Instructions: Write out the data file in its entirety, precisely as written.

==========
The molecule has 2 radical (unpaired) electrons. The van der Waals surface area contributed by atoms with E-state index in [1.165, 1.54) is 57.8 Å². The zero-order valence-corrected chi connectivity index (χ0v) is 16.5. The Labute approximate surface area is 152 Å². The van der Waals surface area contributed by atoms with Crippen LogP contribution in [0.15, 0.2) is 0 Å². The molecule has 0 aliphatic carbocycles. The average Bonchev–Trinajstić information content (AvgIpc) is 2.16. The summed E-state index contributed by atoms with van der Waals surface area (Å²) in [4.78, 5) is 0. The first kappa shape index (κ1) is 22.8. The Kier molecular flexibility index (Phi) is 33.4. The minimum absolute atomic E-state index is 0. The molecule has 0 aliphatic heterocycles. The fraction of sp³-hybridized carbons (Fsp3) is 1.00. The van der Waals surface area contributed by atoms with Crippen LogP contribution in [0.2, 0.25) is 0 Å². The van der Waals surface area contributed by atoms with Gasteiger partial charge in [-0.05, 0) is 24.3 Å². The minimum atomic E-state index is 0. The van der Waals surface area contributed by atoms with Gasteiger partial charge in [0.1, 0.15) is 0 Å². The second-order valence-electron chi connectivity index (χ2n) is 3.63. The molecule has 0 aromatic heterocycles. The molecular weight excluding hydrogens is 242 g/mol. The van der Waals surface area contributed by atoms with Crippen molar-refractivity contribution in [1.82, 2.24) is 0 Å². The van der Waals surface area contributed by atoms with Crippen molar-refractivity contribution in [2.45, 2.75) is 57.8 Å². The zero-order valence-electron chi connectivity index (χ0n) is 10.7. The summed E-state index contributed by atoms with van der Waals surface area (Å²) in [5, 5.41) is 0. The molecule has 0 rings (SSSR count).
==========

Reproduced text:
The molecule has 2 radical (unpaired) electrons. The van der Waals surface area contributed by atoms with E-state index in [1.165, 1.54) is 57.8 Å². The zero-order valence-corrected chi connectivity index (χ0v) is 16.5. The Labute approximate surface area is 152 Å². The van der Waals surface area contributed by atoms with Crippen LogP contribution in [0.15, 0.2) is 0 Å². The molecule has 0 aliphatic carbocycles. The average Bonchev–Trinajstić information content (AvgIpc) is 2.16. The summed E-state index contributed by atoms with van der Waals surface area (Å²) in [4.78, 5) is 0. The first kappa shape index (κ1) is 22.8. The Kier molecular flexibility index (Phi) is 33.4. The minimum absolute atomic E-state index is 0. The molecule has 0 aliphatic heterocycles. The fraction of sp³-hybridized carbons (Fsp3) is 1.00. The van der Waals surface area contributed by atoms with Crippen LogP contribution in [0.2, 0.25) is 0 Å². The van der Waals surface area contributed by atoms with Gasteiger partial charge in [-0.05, 0) is 24.3 Å². The minimum atomic E-state index is 0. The van der Waals surface area contributed by atoms with Gasteiger partial charge in [0.1, 0.15) is 0 Å². The second-order valence-electron chi connectivity index (χ2n) is 3.63. The molecule has 0 aromatic heterocycles. The molecular weight excluding hydrogens is 242 g/mol. The van der Waals surface area contributed by atoms with Crippen molar-refractivity contribution in [1.82, 2.24) is 0 Å². The van der Waals surface area contributed by atoms with Crippen molar-refractivity contribution in [2.45, 2.75) is 57.8 Å². The zero-order valence-electron chi connectivity index (χ0n) is 10.7. The summed E-state index contributed by atoms with van der Waals surface area (Å²) in [5, 5.41) is 0. The molecule has 0 rings (SSSR count).